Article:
Here are a great selection of tweets from our month run at London’s Arcola Theatre with The Golden Dragon. Thanks everyone for the support!
|“||Theatre Review: @ATCLondon ‘s rather delicious #TheGoldenDragon @arcolatheatre: http://boycottingtrends.blogspot.com/2011/09/theatre-review-golden-dragon-arcola.html|
After the brilliant press night of The Golden Dragon at the Arcola, we thought we’d list the lovely bloggers who wrote about the show. If you have a blog you’d like added then please let us know. Here they are:
This is all intriguing and amusingly eccentric from the off, but as the evening progresses the production takes on a surprising depth and emotional power, adding up to a hugely resonant – and fairly devastating – anatomisation of globalisation and economic migration, and the exploitations resulting from each. But Schimmelpfennig doesn’t preach; he presents. And a beautiful sense of structure and design underpins the apparently scattershot approach as we gradually come to perceive the intricate web of interconnections that link these seemingly disparate lives.
Ramin Gray’s production resists the temptation to overplay the links between the stories, instead allowing a gradual sense of connectedness to emerge, the actors finding an extraordinary depth of humanity in the counterintuitive casting which works beautifully.
we got something like Georges Perec (La vie mode d’emploi) adapated by Bertolt Brecht and staged in the poor theatre style of Jerzy Grotowski, with plenty of stage directions spoken by the actors, men playing women, old actors playing young characters, undersized furniture…a good night of modern European theatre.
…a beguiling piece of theatre, well-crafted and directed on an aptly minimalist set.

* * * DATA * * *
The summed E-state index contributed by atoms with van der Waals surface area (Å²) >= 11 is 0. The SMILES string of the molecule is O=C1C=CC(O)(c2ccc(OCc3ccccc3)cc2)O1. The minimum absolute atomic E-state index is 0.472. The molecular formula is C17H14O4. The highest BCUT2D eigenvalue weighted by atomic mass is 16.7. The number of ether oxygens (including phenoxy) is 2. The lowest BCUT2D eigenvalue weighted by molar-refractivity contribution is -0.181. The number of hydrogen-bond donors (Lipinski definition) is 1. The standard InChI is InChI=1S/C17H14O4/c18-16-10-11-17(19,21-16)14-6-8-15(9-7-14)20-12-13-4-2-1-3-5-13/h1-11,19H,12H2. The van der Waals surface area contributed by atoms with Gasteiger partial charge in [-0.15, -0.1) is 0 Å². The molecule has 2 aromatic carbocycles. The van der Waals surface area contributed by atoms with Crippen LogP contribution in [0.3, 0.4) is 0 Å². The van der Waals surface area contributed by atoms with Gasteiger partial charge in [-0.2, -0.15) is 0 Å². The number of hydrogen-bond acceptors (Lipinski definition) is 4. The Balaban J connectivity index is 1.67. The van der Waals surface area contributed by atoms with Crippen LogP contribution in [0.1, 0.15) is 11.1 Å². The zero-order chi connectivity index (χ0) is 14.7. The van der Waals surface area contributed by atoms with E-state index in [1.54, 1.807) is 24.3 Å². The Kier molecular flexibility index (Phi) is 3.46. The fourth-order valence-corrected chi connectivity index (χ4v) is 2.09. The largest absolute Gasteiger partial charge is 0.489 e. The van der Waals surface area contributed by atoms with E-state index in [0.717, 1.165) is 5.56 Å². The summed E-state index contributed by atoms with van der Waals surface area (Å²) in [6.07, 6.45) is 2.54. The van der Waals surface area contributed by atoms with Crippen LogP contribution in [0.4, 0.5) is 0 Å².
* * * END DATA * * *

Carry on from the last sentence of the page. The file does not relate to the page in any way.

The Golden Dragon itself could be anywhere in Europe, the point being that such places can be imagined as home-from-home for all sorts, and the extraction of a tooth a sign of cultural appropriation by heavy-handed means (vodka and a huge spanner, to be exact). But that’s less important than the fun generated and the fleet, skilful theatricality of the event.
this was a clever and quirky piece of theatre which attempted to step away from the conventional presentation
Along with a couple of publication reviews too …
By Jack Tarlton / http://flavors.me/jacktarlton
My strongest memory of the Traverse Theatre from when I was young is still the seats. Huge felt covered steps that you had to clamber up to get to the top of the auditorium. Rough and exciting they captured the spirit of the place, a converted sail makers’ studio, the lights of which you reached down a darkened close in the Grassmarket.
This was not the first incarnation of the Traverse though. That was in a former brothel in the Lawnmarket. The story goes that the seating there was arranged in two blocks either side of the stage, in transverse, but that someone got the word wrong and that this is how the theatre ended up with its unique name. I like this tale as, in effect, the theatre was named after the audience, the group of people that arrive as strangers and together with the performers conjure the show.
It was in its Grassmarket home that I got to know the Traverse. It was here that I was taken to see a huge array of strong, engaging plays. It was on this stage that I took my first panicky steps on stilts, tottering from one bank of worn felt steps to the next. Along with Theatre Workshop in Stockbridge (now abandoned and allowed to fall into disrepair but that’s a story for another time) it was the Traverse that encouraged and fed a love of theatre in me from an early age. It was a place that I always wanted to work in. And now, seventeen years after leaving Edinburgh to start acting, I’m actually doing it.
The Traverse has been in its posh new home in Grindlay Street for nearly 20 years now. I remember it being built and once again seeing some fantastic stuff – Bondagers, Moscow Stations and Gagarin Way remain strong memories. These were all performed in Traverse 1, the larger of its two spaces. We are performing The Golden Dragon in Traverse 2, which I believe was constructed to have the same dimensions as the old Grassmarket theatre. In fact, when Traverse 2 first opened I’m sure it still had the old felted oversized steps from its previous home. I remember watching an early performance of Disco Pigs from them, the actors, atmosphere and audience sweaty and charged.